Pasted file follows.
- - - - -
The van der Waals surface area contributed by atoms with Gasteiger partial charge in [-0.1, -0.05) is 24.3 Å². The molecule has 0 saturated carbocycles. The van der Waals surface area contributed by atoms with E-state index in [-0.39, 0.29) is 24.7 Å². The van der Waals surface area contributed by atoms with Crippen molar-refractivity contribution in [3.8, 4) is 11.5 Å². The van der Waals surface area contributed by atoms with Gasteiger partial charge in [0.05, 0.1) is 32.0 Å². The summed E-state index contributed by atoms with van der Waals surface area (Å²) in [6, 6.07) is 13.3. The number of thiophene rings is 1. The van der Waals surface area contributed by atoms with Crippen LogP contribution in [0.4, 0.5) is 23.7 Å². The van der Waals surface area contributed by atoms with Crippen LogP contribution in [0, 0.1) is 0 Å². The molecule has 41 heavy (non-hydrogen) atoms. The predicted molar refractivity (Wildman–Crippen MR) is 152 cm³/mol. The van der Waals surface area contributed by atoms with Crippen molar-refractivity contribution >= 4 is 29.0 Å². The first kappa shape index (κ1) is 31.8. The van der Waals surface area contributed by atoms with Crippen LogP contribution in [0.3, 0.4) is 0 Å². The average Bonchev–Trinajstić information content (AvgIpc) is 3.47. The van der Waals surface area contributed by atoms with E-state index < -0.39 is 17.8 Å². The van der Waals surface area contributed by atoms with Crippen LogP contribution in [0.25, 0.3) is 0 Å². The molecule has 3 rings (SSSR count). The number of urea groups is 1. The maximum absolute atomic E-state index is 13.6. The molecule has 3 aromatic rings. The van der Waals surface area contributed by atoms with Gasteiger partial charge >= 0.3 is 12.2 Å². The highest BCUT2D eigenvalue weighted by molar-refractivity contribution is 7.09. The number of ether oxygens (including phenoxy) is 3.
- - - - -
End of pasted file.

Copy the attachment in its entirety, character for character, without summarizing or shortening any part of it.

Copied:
The van der Waals surface area contributed by atoms with Gasteiger partial charge in [-0.1, -0.05) is 24.3 Å². The molecule has 0 saturated carbocycles. The van der Waals surface area contributed by atoms with E-state index in [-0.39, 0.29) is 24.7 Å². The van der Waals surface area contributed by atoms with Crippen molar-refractivity contribution in [3.8, 4) is 11.5 Å². The van der Waals surface area contributed by atoms with Gasteiger partial charge in [0.05, 0.1) is 32.0 Å². The summed E-state index contributed by atoms with van der Waals surface area (Å²) in [6, 6.07) is 13.3. The number of thiophene rings is 1. The van der Waals surface area contributed by atoms with Crippen LogP contribution in [0.4, 0.5) is 23.7 Å². The van der Waals surface area contributed by atoms with Crippen LogP contribution in [0, 0.1) is 0 Å². The molecule has 41 heavy (non-hydrogen) atoms. The predicted molar refractivity (Wildman–Crippen MR) is 152 cm³/mol. The van der Waals surface area contributed by atoms with Crippen molar-refractivity contribution >= 4 is 29.0 Å². The first kappa shape index (κ1) is 31.8. The van der Waals surface area contributed by atoms with Crippen LogP contribution in [0.3, 0.4) is 0 Å². The average Bonchev–Trinajstić information content (AvgIpc) is 3.47. The van der Waals surface area contributed by atoms with E-state index < -0.39 is 17.8 Å². The van der Waals surface area contributed by atoms with Crippen LogP contribution in [0.25, 0.3) is 0 Å². The molecule has 3 rings (SSSR count). The number of urea groups is 1. The maximum absolute atomic E-state index is 13.6. The molecule has 3 aromatic rings. The van der Waals surface area contributed by atoms with Gasteiger partial charge >= 0.3 is 12.2 Å². The highest BCUT2D eigenvalue weighted by molar-refractivity contribution is 7.09. The number of ether oxygens (including phenoxy) is 3.